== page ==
• you set an example to all of us . positive thinking enjoy!!!!!!!!!!!!!!!!!!!!!!!!!!!!!!!!!!!!!!!!!!!!!!!!!!!!!!!!!

    • Thanks, I definitely feel better than at any point since becoming sick, so I have more hope of getting back to the sort of riding I love.

  • Most of us bike tourists are probably beyond bananas, but I’ll give you extra credit for your touring style and rate you as BEYOND beyond bananas. Accept that compliment with pride.

    Along with the positive cycling outlook, I’m happy to see your diet is also extending beyond bananas. Anybody as creative as you are with food deserves to be able to eat more than just lettuce and bananas.

    • Thanks for the compliment, Greg. Yes, all touring cyclists are beyond bananas in a society focused on comfort and convenience and where ‘camping’ is defined as parking your RV somewhere and never going without power. I do think you get a much richer and immersive touring experience if you travel solo and spend nights in a tent, though. Like you, I did a fair bit of backpacking before I started cycle touring, so a “backcountry” style of riding is a natural transition for me.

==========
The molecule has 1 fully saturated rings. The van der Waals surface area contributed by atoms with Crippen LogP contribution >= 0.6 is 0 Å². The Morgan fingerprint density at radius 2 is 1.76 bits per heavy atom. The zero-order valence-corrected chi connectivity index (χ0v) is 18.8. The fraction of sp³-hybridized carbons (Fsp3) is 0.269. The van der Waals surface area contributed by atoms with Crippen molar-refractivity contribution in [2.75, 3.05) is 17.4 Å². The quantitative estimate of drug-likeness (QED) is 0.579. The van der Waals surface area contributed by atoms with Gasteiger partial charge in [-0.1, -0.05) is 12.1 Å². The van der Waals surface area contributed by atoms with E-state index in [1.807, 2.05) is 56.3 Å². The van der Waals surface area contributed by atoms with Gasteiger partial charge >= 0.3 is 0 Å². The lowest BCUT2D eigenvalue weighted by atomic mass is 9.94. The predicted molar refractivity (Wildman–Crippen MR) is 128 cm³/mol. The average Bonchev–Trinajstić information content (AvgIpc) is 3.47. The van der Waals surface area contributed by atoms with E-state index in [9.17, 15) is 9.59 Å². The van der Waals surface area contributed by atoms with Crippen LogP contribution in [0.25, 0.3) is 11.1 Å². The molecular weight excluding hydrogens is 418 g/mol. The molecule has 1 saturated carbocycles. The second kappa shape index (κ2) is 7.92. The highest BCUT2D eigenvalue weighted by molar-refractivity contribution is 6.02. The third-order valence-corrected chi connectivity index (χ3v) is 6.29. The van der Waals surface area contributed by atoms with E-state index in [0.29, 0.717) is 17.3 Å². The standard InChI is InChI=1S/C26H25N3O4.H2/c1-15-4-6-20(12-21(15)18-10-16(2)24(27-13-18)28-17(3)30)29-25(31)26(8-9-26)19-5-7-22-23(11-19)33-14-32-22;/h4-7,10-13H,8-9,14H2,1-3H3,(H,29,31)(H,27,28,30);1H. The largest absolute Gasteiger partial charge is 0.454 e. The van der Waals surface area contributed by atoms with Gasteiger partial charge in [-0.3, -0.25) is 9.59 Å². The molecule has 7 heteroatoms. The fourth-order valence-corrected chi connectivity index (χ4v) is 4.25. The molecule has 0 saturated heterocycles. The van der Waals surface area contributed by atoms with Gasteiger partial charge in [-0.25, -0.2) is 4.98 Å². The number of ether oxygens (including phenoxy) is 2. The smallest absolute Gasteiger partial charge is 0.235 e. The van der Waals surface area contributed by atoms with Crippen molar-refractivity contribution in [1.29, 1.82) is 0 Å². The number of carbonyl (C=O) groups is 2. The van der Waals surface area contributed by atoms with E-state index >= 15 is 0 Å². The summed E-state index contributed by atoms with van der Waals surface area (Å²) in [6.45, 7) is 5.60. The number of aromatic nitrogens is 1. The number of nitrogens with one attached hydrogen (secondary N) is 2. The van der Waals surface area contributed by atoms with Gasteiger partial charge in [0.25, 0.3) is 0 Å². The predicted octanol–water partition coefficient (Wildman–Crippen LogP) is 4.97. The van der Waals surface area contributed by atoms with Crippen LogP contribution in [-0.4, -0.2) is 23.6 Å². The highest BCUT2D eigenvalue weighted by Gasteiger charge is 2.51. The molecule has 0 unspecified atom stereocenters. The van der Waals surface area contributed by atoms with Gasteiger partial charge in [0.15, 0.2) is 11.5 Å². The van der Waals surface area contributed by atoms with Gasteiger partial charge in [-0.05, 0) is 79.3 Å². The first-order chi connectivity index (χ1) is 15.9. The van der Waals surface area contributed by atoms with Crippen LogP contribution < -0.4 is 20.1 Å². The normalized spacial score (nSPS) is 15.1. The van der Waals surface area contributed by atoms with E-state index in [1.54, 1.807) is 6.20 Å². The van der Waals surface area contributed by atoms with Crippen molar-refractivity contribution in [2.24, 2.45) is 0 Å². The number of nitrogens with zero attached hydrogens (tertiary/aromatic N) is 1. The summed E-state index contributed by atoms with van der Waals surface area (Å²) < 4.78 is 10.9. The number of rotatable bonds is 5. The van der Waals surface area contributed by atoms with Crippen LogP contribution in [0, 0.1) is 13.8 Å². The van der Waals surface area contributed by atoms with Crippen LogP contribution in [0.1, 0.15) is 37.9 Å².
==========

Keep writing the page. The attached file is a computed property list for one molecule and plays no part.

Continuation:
Yes, I’m very happy to be able to eat more than bananas but more happy that I’m not vomiting anymore. Prior to 2021, I’d vomited maybe 10 times in my whole life. I am just not a puker. So I was vomiting more in one week than I had in my whole life prior. I do not need to puke ever again! I cannot describe what a relief it is to not have constant severe pain and nausea anymore… it really is like being gifted my life back.

  • greets, emily. i have tried but failed to conjure ‘that’s beyond bananas’ in a ‘strine accent. all i got is a poor new jersey version. but that sparks the question: are there regional accents in australia, e.g., sydneysider vs cairns or the outback? if so, how obvious are they? i’m thinking of canadians saying ‘oot and aboot’ sted of ‘out and about.’